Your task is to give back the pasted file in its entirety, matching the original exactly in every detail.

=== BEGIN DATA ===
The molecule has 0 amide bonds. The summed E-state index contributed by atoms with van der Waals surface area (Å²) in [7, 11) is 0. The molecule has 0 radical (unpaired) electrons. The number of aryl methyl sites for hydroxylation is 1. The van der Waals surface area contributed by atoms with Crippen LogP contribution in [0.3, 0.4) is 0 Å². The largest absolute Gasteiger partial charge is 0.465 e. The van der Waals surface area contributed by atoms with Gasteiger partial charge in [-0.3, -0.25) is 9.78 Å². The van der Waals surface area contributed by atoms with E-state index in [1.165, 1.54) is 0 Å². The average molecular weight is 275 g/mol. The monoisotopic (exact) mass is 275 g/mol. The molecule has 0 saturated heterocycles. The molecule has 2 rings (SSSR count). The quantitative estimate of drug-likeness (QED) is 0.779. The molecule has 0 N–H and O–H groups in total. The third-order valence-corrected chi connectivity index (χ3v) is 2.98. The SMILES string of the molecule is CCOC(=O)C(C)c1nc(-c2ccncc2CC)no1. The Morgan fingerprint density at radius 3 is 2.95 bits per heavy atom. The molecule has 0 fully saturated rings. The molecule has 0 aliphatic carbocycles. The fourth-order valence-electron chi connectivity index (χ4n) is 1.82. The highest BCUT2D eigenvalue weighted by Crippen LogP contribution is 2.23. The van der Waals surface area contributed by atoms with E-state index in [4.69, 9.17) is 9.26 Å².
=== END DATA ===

The molecule has 0 amide bonds. The summed E-state index contributed by atoms with van der Waals surface area (Å²) in [7, 11) is 0. The molecule has 0 radical (unpaired) electrons. The number of aryl methyl sites for hydroxylation is 1. The van der Waals surface area contributed by atoms with Crippen LogP contribution in [0.3, 0.4) is 0 Å². The largest absolute Gasteiger partial charge is 0.465 e. The van der Waals surface area contributed by atoms with Gasteiger partial charge in [-0.3, -0.25) is 9.78 Å². The van der Waals surface area contributed by atoms with E-state index in [1.165, 1.54) is 0 Å². The average molecular weight is 275 g/mol. The monoisotopic (exact) mass is 275 g/mol. The molecule has 0 saturated heterocycles. The molecule has 2 rings (SSSR count). The quantitative estimate of drug-likeness (QED) is 0.779. The molecule has 0 N–H and O–H groups in total. The third-order valence-corrected chi connectivity index (χ3v) is 2.98. The SMILES string of the molecule is CCOC(=O)C(C)c1nc(-c2ccncc2CC)no1. The Morgan fingerprint density at radius 3 is 2.95 bits per heavy atom. The molecule has 0 fully saturated rings. The molecule has 0 aliphatic carbocycles. The fourth-order valence-electron chi connectivity index (χ4n) is 1.82. The highest BCUT2D eigenvalue weighted by Crippen LogP contribution is 2.23. The van der Waals surface area contributed by atoms with E-state index in [4.69, 9.17) is 9.26 Å².